14 June 2023

P.R. Jenkins

Spotlight Haydn: “The Creation”

Joseph Haydn’s oratorio “The Creation” was one of his major works and one of his last masterpieces.

Haydn’s life was one of those rare artistic careers that was constantly increasing and improving over a long time. His life began in 1732 as a wainwright’s son in a small village in Lower Austria and his career ended at the age of 77 as a European celebrity. His legacy is a miracle of ingenuity, incomparably original and influential and simply one of the greatest achievements in the history of the fine arts. “The Creation”, composed between 1796 and 1798, was not his last oratorio (“The Seasons” were yet to come) but it was his greatest success in his later years. Haydn was inspired by Handel’s oratorios which he got to know through his two London journeys (1791 – 1795) He published “The Creation” bilingually in German and English. The first non-public performance in Vienna in 1798 caused such a hubbub that 30 policemen had to intervene to maintain order. At the first performance in France in 1800, the first consul was almost killed by a bomb. His name was Napoleon Bonaparte and when he conquered Vienna (for the second time) in 1809, he put a guard in front of Haydn’s house to protect the aged composer who was dying inside.

“This is Karajan at his most inspired.”

Karajan was very fond of “The Creation”. For him it ranked among the great choral works of the German/Austrian repertoire between Bach and Brahms. He conducted it in his Aachen years, with the Vienna Symphony in 1949 and – starting in 1960 – regularly with the Berlin and the Vienna Philharmonic, notably as a highlight for the Salzburg Festival and the Salzburg Easter Festival. Featured singers were Güden, Hotter, Jurinac, Dermota, Frick, Waechter, Schreier, Salminen and Tomowa-Sintow.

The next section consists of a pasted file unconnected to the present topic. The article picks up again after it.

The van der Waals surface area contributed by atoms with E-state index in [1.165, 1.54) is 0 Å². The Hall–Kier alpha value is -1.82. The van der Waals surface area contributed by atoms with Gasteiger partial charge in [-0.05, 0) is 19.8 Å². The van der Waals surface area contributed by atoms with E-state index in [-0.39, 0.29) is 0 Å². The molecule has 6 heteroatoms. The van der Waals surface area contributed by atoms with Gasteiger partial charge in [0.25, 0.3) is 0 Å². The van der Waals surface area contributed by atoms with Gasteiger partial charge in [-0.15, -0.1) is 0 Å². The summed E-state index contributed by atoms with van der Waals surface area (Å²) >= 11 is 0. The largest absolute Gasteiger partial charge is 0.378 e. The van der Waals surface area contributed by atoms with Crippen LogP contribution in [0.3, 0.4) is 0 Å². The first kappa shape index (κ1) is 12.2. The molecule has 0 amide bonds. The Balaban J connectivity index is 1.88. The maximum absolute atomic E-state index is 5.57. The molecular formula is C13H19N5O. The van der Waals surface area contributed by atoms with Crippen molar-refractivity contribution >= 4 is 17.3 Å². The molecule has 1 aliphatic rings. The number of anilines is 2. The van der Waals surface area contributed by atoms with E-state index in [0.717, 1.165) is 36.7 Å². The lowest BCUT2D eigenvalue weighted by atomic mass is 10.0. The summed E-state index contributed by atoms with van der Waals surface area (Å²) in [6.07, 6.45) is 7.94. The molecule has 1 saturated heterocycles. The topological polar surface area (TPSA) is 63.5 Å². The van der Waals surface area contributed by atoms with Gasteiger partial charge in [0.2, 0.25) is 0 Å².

“… this splendid work in the maestro’s spacious, grandly arranged interpretation”
Dietrich Fischer-Dieskau

Three recordings are still available, two live recordings from 1965 (with Janowitz, Wunderlich, Prey, Borg and the Vienna Philharmonic) and from 1982 (with Mathis, Araiza, van Dam and the Vienna Philharmonic) and the studio recording from 1965 – 1968. The number of soloists differs depending on whether the conductor casts an extra baritone for the part of Adam or has it sung by Raffael, as was the case with the studio recording. After having recorded the arias, Fritz Wunderlich died unexpectedly and Karajan postponed the rest of the recording for years. In the meantime, he decided to invite Dietrich Fischer-Dieskau to sing Adam and give extra power to the finale with Christa Ludwig. The missing tenor recitatives and ensembles were sung by Werner Krenn, accordingly, with the original singers Gundula Janowitz and Walter Berry, this album features twice as many soloists as the 1982 recording.

Gramophone 12/1991

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